ROKER: Mm-hmm.

    Ms. MOTAMED: And she is a Nashville resident. And she will sing about everything, including how much she loves living in Nashville .

    ROKER: You know who else is from Nashville ?

    Ms. MOTAMED: Tell me.

    ROKER: Ke$ha .

    Ms. MOTAMED: Oh, see, look at this. The list -- I mean, honestly, the list of amazing musicians from Nashville keeps on growing. And one fun place to go there is The Station Inn . Every Monday there is a band called the Time Jumpers, and they come on. They're an 11-piece country swing band, and they come on and they've been doing it for 10 years. It is one of the funnest things to do in Nashville to get a little slice of the Grand Ole Opry .

    ROKER: Wow. And finally, for folks who like the great outdoors, I can't disagree with this one, I love this city , Portland , Oregon .

    Ms. MOTAMED: Portland , Oregon , has been doing so phenomenally well in terms of a great foodie destination. But -- and the Pacific Northwest is magical if you want to be outdoors.

    Ms. MOTAMED: And Portland , Oregon , with 36,000 acres of green areas in the city, is one of those places where you can't basically walk an inch without finding some beautiful place to be outdoors.

    ROKER: Oh.

    Ms. MOTAMED: We actually love the Japanese garden there. They're five acres and beautiful views of Mount Hood .

    ROKER: That's right , great food and great mass transit.

    Ms. MOTAMED: And great micro brews.

    ROKER: Yeah.

    Ms. MOTAMED: They actually did number one for micro brews, as well.

    ROKER: Suddenly our director paid attention. But...

Image: Austin City skyline from Riverside overlooking Town Lake with guitar statue in tribute to local music artists Copyspace. Image shot 2007. Exact date unknown.
David Coleman / Alamy
The Austin City skyline from Riverside, overlooking Town Lake with guitar statue in tribute to local music artists. Austin is among America's favorite music cities, according to Travel + Leisure.
By
updated 11/8/2010 9:40:51 AM ET 2010-11-08T14:40:51

Who has the better pizza — New York or Chicago? Who has better live music — Austin or New Orleans? And where will you find the most (and least) attractive people in America?

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These aren’t questions that cities take lightly: They inspire urban pride and more than a little emotion. But when you’re planning a city getaway, there’s nothing like getting a little wisdom from people who’ve been to that city themselves. That’s why, for the fourth consecutive year, Travel + Leisure is here to help. In our America’s Favorite Cities survey, readers have weighed in on everything from hotels to antiques shops to microbrews.

Related: See all the results from T+L’s America’s Favorite Cities survey

Last summer, we asked our users to rate 35 cities around the U.S., from San Diego to Seattle and from Boston down to Miami — and a lot of hot spots in between — in 54 categories. For example, which city is the best for relaxing? (Both Portlands — Maine and Oregon — made the top 10.) Where should you go if you want an active vacation? (Apparently, not New Orleans.) And once you’re there, how friendly — or rude — are the locals you’ll meet? (Let’s just say New York didn’t fare well.)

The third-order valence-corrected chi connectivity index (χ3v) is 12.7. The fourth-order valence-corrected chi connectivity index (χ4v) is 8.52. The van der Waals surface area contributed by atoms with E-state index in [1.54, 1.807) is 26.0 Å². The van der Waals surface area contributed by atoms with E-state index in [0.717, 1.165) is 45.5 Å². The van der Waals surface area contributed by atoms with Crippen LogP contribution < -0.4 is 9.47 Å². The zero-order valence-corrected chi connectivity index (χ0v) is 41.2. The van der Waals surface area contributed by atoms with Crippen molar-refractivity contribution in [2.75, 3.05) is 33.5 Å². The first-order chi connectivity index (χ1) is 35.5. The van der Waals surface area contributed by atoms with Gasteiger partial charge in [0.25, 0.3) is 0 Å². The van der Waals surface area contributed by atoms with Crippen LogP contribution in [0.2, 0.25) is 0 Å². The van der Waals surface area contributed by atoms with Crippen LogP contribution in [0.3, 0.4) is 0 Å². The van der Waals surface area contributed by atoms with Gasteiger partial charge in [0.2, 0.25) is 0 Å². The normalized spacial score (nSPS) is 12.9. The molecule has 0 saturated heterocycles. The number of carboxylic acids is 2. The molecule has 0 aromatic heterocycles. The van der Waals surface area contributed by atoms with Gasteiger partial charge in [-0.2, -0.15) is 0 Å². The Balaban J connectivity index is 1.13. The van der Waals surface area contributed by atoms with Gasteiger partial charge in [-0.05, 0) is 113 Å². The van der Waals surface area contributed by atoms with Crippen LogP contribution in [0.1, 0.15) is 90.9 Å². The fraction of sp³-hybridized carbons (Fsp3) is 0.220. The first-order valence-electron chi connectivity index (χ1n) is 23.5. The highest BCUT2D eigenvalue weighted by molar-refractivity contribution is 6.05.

Video: America’s most inviting cities (on this page)

This year, we added seven new destinations: Savannah; Salt Lake City; Baltimore; Memphis; Anchorage; San Juan, Puerto Rico; and Portland, Maine. We also threw in some new categories, such as the all-important best burgers, best flea markets, and how “green” a city is. (Note to Vegas: put out a few more recycling bins.)

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Some new competitor cities made a big splash in the survey. Savannah’s locals ranked in the top five for both looks and smarts, and the city holds its own against New York, Seattle, and New Orleans for such traveler magnets as pedestrian-friendly neighborhoods, boutique hotels, and good coffee bars. Anchorage and Salt Lake City may not be anybody’s ideas of a wild weekend, but their beautiful natural settings helped knock both Las Vegas and Boston out of the top 10 for city views.

There were also some surprises. Miami lands in the top six for its bar scene, but perhaps only if you’re ordering cocktails. (It fell into the bottom five for its microbrews.) And which cities are best for New Year’s Eve? Mild-weathered party towns like New Orleans and Honolulu dominated the top five, while New York and its famously frigid Times Square celebration came in at No. 13.

Check out the full results from America’s Favorite Cities 2010 to see how your favorite town —or your next travel destination — stacks up.

Related: America's most attractive people

Copyright © 2012 American Express Publishing Corporation

Photos: Take a Bite Out of The Big Apple

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  1. A full moon rises over the skyline of New York City, as seen across the Hudson River in Weehawken, N.J., on April 25, 2013. (Gary Hershorn / Reuters) Back to slideshow navigation
  2. Commuters move through the grand hall of Grand Central Terminal in New York City on Jan. 25, 2013. Since its grand beginnings in 1913, when it was dubbed the greatest railway terminal in the world with an $80 million price tag, Grand Central has been an integral part of New York City. (Brendan Mcdermid / REUTERS) Back to slideshow navigation